Arizona is on pace to record its 1 millionth COVID-19 infection within the next week, and health experts fear that kids in schools and the looming Labor Day holiday will only make the state’s COVID-19 surge worse.

The Arizona Department of Health Services reported 979,580 cases as of Friday and its data shows that the state had been averaging 2,941 new cases every day over the past week, as the highly contagious delta variant continued its spread.

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Another 53 people died Friday from COVID-19 in Arizona, bringing the death toll in the state to 18,561.

Despite new the COVID-19 surge, health experts said that Arizona continues to lack aggressive mitigation efforts that they said could stem the tide.

“For some time, you certainly haven’t been as aggressive with mask-wearing and vaccination,” Dr. Georges Benjamin, executive director of the American Public Health Association, said of the state.

State officials have refused to issue a mask mandate and Gov. Doug Ducey this week issued an order banning local governments from enforcing vaccination requirements. That came the same week that Ducey unveiled a “relief program” that would direct federal COVID-19 funds to schools that do not enforce mask mandates.

Given the lax mandates in the state, Benjamin said residents have an even greater “degree of personal responsibility” for fighting the virus, especially with the upcoming Labor Day holiday that he expects will worsen exposure.

“At the end of the day, the solution is vaccination,” Benjamin said.

The unvaccinated are at higher risk of infection and more likely to contract and transmit the virus, but only 54.7% of Arizonans had received at least one dose of vaccine as of Friday, according to AZDHS. Nationally, the rate was 72.7%, according to the Centers for Disease Control and Prevention.

An AZDHS spokesperson said the agency “has worked nonstop” to make vaccines readily available, to reach out to underserved communities and to ensure residents that the vaccine is safe and is their best defense.

“Whatever your reasons for not getting vaccinated, the numbers make it clear that safe, free and widely available vaccines offer highly effective protection against COVID-19, including the delta variant,” said Steve Elliott, communications director for the AZDHS.

In Maricopa County, which has the bulk of the cases in the state, more than 1.7 million residents have received at least one dose of the vaccine, but there is still “a long way to go,” said Dr. Nick Staab, medical epidemiologist with the county health department.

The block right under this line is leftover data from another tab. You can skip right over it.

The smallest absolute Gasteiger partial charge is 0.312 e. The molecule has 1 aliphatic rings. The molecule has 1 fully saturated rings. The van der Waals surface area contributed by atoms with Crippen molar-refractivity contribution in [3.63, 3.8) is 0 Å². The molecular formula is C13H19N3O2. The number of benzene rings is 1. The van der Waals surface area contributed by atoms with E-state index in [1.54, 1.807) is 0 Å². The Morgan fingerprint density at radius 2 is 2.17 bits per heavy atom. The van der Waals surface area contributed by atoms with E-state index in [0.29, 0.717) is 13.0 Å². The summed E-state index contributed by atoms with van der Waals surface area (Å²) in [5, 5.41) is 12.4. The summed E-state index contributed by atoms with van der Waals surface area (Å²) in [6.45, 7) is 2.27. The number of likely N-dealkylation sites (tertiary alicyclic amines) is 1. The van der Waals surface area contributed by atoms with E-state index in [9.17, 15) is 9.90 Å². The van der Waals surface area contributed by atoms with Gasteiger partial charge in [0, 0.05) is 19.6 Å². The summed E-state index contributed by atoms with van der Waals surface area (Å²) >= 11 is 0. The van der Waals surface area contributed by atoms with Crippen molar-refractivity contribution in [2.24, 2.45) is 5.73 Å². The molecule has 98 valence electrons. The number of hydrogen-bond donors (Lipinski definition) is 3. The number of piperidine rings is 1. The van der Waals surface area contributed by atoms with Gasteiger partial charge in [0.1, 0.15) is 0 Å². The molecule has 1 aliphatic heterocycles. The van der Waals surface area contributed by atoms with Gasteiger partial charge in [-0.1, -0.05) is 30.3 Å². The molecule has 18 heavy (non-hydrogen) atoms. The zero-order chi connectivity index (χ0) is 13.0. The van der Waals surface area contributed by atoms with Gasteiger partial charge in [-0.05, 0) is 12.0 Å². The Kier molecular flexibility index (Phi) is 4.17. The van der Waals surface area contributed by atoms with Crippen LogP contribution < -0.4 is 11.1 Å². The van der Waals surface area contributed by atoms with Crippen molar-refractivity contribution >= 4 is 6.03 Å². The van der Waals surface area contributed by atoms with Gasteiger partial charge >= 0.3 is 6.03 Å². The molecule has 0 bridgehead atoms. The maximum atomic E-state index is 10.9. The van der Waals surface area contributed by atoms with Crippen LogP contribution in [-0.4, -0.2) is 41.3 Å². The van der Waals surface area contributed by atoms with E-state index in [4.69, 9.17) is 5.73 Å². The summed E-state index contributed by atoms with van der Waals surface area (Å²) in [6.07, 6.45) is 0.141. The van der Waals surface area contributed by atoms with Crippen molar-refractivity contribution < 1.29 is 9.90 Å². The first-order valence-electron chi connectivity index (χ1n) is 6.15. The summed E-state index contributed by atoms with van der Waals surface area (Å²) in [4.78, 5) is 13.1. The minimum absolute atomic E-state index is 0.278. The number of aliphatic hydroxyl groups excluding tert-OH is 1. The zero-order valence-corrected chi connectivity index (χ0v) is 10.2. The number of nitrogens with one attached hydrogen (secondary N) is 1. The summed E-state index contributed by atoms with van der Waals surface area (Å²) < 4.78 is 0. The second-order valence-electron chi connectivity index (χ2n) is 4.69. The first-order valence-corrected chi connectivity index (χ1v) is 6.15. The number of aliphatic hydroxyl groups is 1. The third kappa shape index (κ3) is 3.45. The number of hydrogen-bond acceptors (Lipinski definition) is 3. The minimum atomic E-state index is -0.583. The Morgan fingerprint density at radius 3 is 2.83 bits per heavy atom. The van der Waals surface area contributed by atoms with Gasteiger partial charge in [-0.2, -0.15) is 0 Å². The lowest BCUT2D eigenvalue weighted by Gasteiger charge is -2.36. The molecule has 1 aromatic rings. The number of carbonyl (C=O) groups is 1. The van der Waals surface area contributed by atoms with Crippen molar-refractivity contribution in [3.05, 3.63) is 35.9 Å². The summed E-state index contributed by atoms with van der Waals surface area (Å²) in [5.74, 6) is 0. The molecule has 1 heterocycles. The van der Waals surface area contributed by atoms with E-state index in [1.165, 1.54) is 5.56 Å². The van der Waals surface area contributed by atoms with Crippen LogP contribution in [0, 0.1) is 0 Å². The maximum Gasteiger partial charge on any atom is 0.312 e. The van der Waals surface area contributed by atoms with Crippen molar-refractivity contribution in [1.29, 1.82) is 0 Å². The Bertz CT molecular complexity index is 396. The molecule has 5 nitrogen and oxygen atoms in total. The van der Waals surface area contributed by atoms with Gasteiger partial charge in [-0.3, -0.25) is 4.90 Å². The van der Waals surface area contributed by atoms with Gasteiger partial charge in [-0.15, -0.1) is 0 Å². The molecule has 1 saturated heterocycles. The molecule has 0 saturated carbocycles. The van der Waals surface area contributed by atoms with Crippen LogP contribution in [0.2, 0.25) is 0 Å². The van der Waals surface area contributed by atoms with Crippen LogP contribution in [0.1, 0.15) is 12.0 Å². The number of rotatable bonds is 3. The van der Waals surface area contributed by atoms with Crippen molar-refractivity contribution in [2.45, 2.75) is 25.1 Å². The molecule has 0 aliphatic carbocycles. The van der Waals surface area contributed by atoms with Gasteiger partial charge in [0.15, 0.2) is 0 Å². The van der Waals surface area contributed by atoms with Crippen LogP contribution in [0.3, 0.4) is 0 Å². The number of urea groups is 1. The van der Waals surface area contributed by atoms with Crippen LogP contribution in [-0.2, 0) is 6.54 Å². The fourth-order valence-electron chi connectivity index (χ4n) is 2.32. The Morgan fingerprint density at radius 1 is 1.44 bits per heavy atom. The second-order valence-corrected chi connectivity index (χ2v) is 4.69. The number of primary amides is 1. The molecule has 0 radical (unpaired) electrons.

Staab said Friday he does not expect vaccination rates to be at a point by Labor Day where health officials can comfortably rely on the vaccine alone to slow the surge. Regardless, he still encouraged people to get vaccinated if they haven’t already.

All 15 counties in the state were in the “high community transmission” category as of Friday, up from 11 that were in that category at the beginning of the month, according to the CDC.

“These things tend to burn themselves out even if there are no vaccinations, but we can get the numbers down much faster if we can get more people vaccinated,” said Dr. Joshua LaBaer, executive director of Arizona State University’s Biodesign Institute.

LaBaer encourages those who are not vaccinated to get the shot, as well as “doing all the things we know work,” such as social distancing and wearing face masks.

Taking these precautions can help keep children safe, said LaBaer, who noted that about 25% of cases in the state are people under age 18. Many of them cannot get vaccinated – vaccines have not been approved for those under 12 – and they are now back in school.

Because they cannot yet get the vaccine, experts say the best way for young children to reduce their exposure to the virus is through mask-wearing and social distancing. But with Ducey’s recent proposal discouraging mask requirements for schools, the chances children will be exposed are high, said Will Humble, executive director of the Arizona Public Health Association.

Ducey is “paying schools to put their students’ health and safety at risk and ignore CDC mitigation efforts,” Humble said, adding that the “relief program” will unnecessarily cause children to be exposed to the virus.

Humble blames the COVID-19 surge on the governor’s failure to enforce mitigation measures, which has made Arizona a “poor performer.”

“I don’t see anything on the horizon policywise from this governor or whoever the next health director is,” he said.

Policy or no policy, “the basics still fly,” Benjamin said.

“That is, wash your hands, stay out of large crowds… and get vaccinated,” he said.


Story by Diannie Chavez, Cronkite News